establish a post presence- they don't slowly back down, make a drop step and score but marion and diaw have certainly been working the post a lot this playoffs especially diaw. Diaw is making things happen from the post where he's too quick, too athletic and too good a passer to defend. He is scoring from it and creating all sorts of points for others from it.

create and exploit mismatches- This is probably the biggest key to the suns. The high pick and roll where diaw or marion come over and set a mean moving high pick to get the big man to guard nash, and the point to guard diaw/marion. That's how nash gets most of his points. With the big man on him, he scares him back then shoots or drives around him because that means the lane is open because the rest of the defense is defending the 3. Or he gives it to diaw to post up on a small guy.

get in your opponents heads- Mike D does a great job at this because of his seemingly "pull out the chair" defense. He lulls teams into taking quick, bad shots and to play a lot faster than they want to. He makes every player on the other team think he's a 40 point scorer and you get a lot of guys rushing 3s(god help us if the suns play miami and antoine walker in the finals). All you hear about with the suns is how they get teams to try and run with them and how hard it is to keep your mind straight and just play your game how you want to play it against them.

I liked the article shoals, i just had a problem with that little sentence, because while i feel the suns are breaking the mold, they're still using the traditional nba ways to win, they're just forming them to what they want to do which is what good coaches are supposed to do.

 
At 5/29/2006 2:03 PM, Blogger Bethlehem Shoals said...

aug--

i know that the suns give a fuck, and that in some ways do all these things, but it's not always readily apparent that they're getting these things done. and they are not always the first priority of the team.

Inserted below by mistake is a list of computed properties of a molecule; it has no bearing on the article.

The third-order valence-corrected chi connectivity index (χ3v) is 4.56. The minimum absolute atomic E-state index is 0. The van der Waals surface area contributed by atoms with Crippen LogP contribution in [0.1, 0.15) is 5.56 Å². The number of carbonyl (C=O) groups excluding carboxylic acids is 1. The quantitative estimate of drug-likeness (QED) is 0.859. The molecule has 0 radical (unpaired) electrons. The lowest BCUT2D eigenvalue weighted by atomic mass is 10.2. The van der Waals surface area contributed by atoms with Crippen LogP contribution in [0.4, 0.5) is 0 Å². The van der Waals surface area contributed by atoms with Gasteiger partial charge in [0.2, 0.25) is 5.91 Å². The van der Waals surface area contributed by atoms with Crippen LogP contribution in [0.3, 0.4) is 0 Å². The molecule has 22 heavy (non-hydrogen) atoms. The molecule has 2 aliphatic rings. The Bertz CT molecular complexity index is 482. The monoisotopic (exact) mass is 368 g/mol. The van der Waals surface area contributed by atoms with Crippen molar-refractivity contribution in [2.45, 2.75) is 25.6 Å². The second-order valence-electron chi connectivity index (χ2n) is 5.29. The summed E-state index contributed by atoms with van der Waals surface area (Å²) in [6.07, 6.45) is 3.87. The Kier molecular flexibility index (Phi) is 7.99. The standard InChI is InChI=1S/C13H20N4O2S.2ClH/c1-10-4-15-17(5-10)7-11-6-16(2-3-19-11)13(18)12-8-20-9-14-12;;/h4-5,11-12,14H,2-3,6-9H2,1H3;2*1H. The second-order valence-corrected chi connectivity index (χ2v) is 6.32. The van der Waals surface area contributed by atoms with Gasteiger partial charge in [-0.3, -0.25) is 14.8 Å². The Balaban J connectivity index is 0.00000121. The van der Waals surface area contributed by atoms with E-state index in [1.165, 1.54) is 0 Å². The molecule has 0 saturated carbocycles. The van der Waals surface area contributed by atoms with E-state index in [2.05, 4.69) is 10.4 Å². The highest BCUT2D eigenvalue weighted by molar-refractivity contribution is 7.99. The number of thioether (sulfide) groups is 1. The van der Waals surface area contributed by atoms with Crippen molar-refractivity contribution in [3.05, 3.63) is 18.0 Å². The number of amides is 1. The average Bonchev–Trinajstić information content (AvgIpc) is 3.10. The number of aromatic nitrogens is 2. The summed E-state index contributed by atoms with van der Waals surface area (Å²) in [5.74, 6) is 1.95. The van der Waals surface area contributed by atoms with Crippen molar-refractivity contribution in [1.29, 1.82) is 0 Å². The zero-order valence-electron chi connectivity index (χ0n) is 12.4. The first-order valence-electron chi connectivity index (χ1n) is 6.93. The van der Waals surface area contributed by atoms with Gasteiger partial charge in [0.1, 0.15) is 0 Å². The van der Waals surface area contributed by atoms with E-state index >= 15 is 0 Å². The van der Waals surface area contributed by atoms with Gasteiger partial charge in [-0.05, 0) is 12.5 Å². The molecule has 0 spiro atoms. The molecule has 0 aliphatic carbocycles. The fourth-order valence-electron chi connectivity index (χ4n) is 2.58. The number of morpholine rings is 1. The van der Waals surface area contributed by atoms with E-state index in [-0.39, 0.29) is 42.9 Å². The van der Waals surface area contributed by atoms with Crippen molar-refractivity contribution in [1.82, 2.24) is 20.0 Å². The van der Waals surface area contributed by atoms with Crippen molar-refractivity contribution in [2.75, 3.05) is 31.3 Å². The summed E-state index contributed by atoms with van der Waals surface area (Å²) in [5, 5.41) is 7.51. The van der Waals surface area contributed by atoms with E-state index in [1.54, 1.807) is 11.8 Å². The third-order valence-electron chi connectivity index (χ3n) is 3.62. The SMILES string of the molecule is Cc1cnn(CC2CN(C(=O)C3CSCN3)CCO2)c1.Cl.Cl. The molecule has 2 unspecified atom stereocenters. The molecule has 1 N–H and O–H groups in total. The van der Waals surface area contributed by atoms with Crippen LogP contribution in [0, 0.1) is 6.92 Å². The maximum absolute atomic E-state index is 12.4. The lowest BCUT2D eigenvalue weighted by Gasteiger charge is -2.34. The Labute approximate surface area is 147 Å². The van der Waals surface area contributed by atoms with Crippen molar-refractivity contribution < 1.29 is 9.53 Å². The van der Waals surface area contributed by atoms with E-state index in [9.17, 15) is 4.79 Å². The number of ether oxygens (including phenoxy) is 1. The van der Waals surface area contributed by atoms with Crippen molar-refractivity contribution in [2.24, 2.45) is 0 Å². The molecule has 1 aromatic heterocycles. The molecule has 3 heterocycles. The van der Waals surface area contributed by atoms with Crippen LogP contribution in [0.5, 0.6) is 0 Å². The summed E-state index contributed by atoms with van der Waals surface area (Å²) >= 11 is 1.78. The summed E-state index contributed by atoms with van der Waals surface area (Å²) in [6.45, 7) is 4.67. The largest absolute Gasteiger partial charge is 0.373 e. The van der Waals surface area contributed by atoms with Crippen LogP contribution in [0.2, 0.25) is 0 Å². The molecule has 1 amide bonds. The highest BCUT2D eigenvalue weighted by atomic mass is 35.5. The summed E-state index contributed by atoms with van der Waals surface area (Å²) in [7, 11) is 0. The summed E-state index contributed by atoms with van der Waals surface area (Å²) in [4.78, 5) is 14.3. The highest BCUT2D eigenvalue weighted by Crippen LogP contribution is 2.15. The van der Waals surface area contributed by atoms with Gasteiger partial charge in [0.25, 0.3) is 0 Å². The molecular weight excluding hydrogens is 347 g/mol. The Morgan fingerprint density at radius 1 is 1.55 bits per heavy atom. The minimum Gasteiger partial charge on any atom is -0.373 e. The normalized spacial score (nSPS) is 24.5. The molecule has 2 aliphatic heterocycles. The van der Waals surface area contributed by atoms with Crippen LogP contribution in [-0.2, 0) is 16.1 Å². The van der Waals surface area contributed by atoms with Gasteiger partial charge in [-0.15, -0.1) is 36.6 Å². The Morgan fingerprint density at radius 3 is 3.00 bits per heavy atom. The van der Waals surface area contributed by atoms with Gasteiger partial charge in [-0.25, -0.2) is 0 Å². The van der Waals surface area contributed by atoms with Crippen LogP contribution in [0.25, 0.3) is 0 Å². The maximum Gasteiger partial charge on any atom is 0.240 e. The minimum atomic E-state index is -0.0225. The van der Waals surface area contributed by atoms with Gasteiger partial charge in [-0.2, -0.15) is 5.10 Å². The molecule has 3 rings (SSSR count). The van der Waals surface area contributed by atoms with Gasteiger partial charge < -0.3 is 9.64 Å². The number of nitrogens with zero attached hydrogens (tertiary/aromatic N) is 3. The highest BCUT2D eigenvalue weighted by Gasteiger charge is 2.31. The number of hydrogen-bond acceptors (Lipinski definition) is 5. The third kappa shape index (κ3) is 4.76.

they have been doing everything they can to try and keep up with the clips and suns on the boards.

obviously they get rebounds, but other than marion, who is in there as "that guy that helps us secure the boards?" they get rebounds because they have players running all over the place and retrieving a lot of missed jumpers, not because they're setting up for it in the traditional way.

don't be afriad to penetrate- Nash and barbosa do it at will. It's how nash gets his teammates so many open looks. He drives constantly. Same with diaw, barbosa and marion.

it's been said a million times on here that nash looking to score is the kiss of death for the suns. he penetrates, but doesn't go strong to the basket--it's a red herring and he usually kicks it out. diaw and barbosa drive a lot, but it's usually once they have the benefit of a relatively wide-open. once the offensive scheme has fucked up the defense's sense of space.

establish a post presence- they don't slowly back down, make a drop step and score but marion and diaw have certainly been working the post a lot this playoffs especially diaw.

they don't feed the post when there's a frontline down there to be reckoned with. it's usually one-on-one, out a ways from the lane, and more a weapon of surprise.

create and exploit mismatches- This is probably the biggest key to the suns.The high pick and roll where diaw or marion come over and set a mean moving high pick to get the big man to guard nash, and the point to guard diaw/marion. That's how nash gets most of his points.